’Nouveau flamenco’ fusion

Ottmar Liebert’s Maui debut shows eclectic guitar mastery

Ottmar Liebert (above) and his band Luna Negra perform at 7:30 tonight in the McCoy Studio Theater at the Maui Arts & Cultural Center in Kahului. Tickets are $45 and $65 (plus applicable fees). For tickets or more information, call 242-7469, visit the box office or www.mauiarts.org. Greg Gorman photo

Ottmar Liebert (above) and his band Luna Negra perform at 7:30 tonight in the McCoy Studio Theater at the Maui Arts & Cultural Center in Kahului. Tickets are $45 and $65 (plus applicable fees). For tickets or more information, call 242-7469, visit the box office or www.mauiarts.org. Greg Gorman photo

Known for his Spanish-influenced instrumental music that he termed “nouveau flamenco,” Grammy-nominated guitarist Ottmar Liebert took a surprising direction on his 2015 “Waiting n Swan” album by delving into reggae.

Taking its title from Bob Marley’s “Waiting in Vain,” and the Caribbean Creole phrase meaning “and so on,” the unusual album effectively mixed elements of tangos flamenco rhythms with reggae beats.

“This is the music of Bob Marley done with grace and finesse,” praised an All About Jazz review, noting how the guitarist, “delves into Marley music with his customary passion and virtuosity.”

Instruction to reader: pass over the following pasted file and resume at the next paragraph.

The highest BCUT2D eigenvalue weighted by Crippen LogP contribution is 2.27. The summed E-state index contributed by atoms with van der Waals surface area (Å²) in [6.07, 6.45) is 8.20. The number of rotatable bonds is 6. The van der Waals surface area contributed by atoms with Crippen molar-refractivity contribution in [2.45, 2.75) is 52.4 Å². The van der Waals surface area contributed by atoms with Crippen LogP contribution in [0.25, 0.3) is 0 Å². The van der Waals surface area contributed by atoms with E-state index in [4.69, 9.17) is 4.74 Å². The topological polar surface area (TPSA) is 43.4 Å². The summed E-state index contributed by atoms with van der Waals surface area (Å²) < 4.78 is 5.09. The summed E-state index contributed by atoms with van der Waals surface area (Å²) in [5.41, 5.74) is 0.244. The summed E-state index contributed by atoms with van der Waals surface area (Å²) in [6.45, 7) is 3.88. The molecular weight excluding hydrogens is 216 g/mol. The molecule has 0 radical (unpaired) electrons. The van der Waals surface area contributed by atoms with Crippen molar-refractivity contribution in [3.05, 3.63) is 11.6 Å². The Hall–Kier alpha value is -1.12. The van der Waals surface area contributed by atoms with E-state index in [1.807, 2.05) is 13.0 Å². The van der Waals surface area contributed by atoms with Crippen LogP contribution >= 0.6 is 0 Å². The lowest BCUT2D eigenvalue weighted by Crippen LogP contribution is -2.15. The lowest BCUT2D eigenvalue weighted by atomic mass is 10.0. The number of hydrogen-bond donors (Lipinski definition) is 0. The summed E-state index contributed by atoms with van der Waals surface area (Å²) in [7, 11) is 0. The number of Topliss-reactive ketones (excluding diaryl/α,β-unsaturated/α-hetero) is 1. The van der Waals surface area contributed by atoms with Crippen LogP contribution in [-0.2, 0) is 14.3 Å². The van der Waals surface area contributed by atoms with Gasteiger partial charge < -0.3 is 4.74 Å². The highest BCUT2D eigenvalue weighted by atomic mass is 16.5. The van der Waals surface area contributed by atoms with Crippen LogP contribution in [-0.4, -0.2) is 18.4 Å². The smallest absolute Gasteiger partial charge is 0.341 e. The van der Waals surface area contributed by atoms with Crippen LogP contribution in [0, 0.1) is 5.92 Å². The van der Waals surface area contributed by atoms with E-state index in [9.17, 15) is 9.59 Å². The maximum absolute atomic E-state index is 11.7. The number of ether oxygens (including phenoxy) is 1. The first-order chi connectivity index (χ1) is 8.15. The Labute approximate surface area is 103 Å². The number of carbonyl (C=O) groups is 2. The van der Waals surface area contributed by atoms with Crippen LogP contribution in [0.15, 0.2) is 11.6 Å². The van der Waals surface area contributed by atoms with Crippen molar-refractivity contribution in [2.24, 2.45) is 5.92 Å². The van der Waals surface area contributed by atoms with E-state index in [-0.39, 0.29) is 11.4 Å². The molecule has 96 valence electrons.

Classics like “Could You Be Loved,” “No Woman No Cry,” “Jamming,” and “Three Little Birds,” are all reworked by Liebert’s flamenco-oriented guitar style.

There’s a historic foundation for the genre fusion, Liebert explains.

The Maui Chamber Orchestra and Chorus performing Handel’s “Messiah.” Photo courtesy Maui Chamber Orchestra

The Maui Chamber Orchestra and Chorus performing Handel’s “Messiah.” Photo courtesy Maui Chamber Orchestra

“There is a whole group of tango rhythms called tangos flamenco that were brought to Spain from the Caribbean. Those rhythms turned into reggae and salsa, and the origin of all those rhythms in somewhere in Africa. So I wanted to see what it would sound like if we played tangos and reggae at the same time, would they fit together? It really worked.”

A Grammy nominee for such albums as “Borrasca,” “The Hours Between Night + Day,” and “Opium,” Liebert takes a soothing solo path with his latest recording “slow.” Researching how a song’s tempo can change a listener’s heartbeat and blood pressure, he created the album as an antidote to the ubiquitous noise and distractions of our time.